Australia’s accommodation can be as awe-inspiring as the country’s natural attractions. We profile some of the finest hotels and luxury lodges, plus their surrounding activities.
Start your journey in Adelaide as many do, and you’ll find plenty of luxury hotels in town, including the Intercontinental on the River Torrens and Crowne Plaza, close to the boutiques of Rundle Street. The Rendezvous is close to the restaurants of Gouger Street, while the Mayfair is due to open in early 2015 and will link the refurbished Rundle Mall and the new Riverbank Entertainment Precinct.
Food-wise, you can’t go far wrong with Press on Waymouth Street, a restaurant that’s obsessed with local, natural food, or try the clubby Windy Point restaurant and café with its amazing views of the city.
Southern Ocean Lodge
Heading south of Adelaide, Southern Ocean Lodge sits on top of a secluded cliff on Kangaroo Island overlooking the Southern Ocean. You can reach the island on a 30-minute flight from the city, or via car and ferry taking you down South Australia’s coast.
The 21 suites provide a sanctuary of refined luxury and comfort: rooms feature lavish king beds, a sunken lounge, glass-walled bathrooms and spa amenities. The décor is understated and fitting with the landscape, with sandblasted limestone floors, recycled spotted gum tree walls and furnishing commissioned by local artists.
Your stay here is inclusive of accommodation, a la carte meals, drinks (including spirits and premium wines) and 4-wheel drive touring.
The lodge offers small group tours of the island’s highlights, travelling during off-peak times so you can enjoy a more exclusive ‘safari’ feel, including the Remarkable Rocks, Admirals Arch and the colony of fur seals, and a visit to Grassdale where you can watch kangaroos and wallabies grazing while enjoying drinks and canapés.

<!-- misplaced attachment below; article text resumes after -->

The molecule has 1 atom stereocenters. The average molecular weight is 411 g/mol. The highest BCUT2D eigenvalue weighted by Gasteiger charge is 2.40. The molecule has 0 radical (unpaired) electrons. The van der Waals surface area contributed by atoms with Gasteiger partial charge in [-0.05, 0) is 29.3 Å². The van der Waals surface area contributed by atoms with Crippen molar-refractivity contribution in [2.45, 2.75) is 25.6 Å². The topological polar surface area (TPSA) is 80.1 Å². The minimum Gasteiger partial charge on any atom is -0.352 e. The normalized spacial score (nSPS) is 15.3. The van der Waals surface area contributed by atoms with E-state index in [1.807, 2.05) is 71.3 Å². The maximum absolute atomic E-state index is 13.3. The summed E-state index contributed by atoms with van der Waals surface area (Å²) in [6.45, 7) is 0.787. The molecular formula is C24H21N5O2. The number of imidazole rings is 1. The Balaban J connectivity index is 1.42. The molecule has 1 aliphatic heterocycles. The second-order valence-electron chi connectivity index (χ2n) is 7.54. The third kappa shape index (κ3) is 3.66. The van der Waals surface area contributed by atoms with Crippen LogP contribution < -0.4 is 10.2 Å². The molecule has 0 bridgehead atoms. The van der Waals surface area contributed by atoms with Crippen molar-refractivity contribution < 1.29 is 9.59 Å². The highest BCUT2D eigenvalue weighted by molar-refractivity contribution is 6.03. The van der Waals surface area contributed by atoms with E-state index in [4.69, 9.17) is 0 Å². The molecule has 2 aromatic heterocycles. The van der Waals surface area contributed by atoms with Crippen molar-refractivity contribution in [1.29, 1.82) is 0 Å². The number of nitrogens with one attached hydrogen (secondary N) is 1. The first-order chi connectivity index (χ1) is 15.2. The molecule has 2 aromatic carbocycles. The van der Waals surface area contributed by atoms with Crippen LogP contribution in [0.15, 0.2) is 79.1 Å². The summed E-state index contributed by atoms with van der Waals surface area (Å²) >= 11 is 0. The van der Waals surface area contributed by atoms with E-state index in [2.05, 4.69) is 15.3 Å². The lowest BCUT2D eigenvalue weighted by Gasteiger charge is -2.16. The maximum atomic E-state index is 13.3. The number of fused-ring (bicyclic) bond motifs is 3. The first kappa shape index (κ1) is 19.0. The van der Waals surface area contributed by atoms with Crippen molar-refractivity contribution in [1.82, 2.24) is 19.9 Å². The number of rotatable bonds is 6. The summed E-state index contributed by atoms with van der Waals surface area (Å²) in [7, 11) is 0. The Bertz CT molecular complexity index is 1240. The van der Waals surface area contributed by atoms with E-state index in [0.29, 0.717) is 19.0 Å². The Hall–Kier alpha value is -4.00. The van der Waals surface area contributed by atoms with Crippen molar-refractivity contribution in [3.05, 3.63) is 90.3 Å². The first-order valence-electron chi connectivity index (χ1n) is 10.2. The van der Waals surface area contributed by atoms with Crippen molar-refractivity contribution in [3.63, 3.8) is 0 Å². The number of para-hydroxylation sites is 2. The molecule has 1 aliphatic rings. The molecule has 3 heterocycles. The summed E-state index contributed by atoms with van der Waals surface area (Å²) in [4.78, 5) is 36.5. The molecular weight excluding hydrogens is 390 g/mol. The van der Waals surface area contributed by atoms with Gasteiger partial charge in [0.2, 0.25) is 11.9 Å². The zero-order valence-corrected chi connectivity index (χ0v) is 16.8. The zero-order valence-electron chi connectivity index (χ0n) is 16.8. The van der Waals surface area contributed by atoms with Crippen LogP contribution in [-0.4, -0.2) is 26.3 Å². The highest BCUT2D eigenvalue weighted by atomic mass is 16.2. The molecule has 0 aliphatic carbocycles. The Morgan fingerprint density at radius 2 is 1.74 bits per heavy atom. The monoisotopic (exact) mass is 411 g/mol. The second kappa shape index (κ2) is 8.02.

Luxury in the Barossa
In the Barossa, the famous wine region an hour’s drive north of Adelaide, you’ll find The Louise, a hotel nestled in the heart of the region. Deep spa tubs can be found in the suites, and the spacious gated courtyard and secluded rear terrace provide uninterrupted views of the world-class vineyards.
The Louise houses the award-winning Appellation restaurant, which prides itself on sourcing 85 per cent of its ingredients from the Barossa. You can blend your own wine in the valley, bottled for you to take home, and The Louise’s chefs will also put together a dish to match your creation.
At 160 year-old Seppeltsfield estate, close to The Louise, you can learn about the Seppelt family, tour the blending cellar and distillery and do a private tasting. Fino restaurant is based in the original bottling hall, and features furniture and cutlery made by the craftsmen at the Jam Factory, also on site.
FermentAsian, also in the region, specialises in modern Vietnamese food and grows much of its own produce. Owned by chef Tuoi Do, the restaurant has won several food and wine awards since opening in 2010.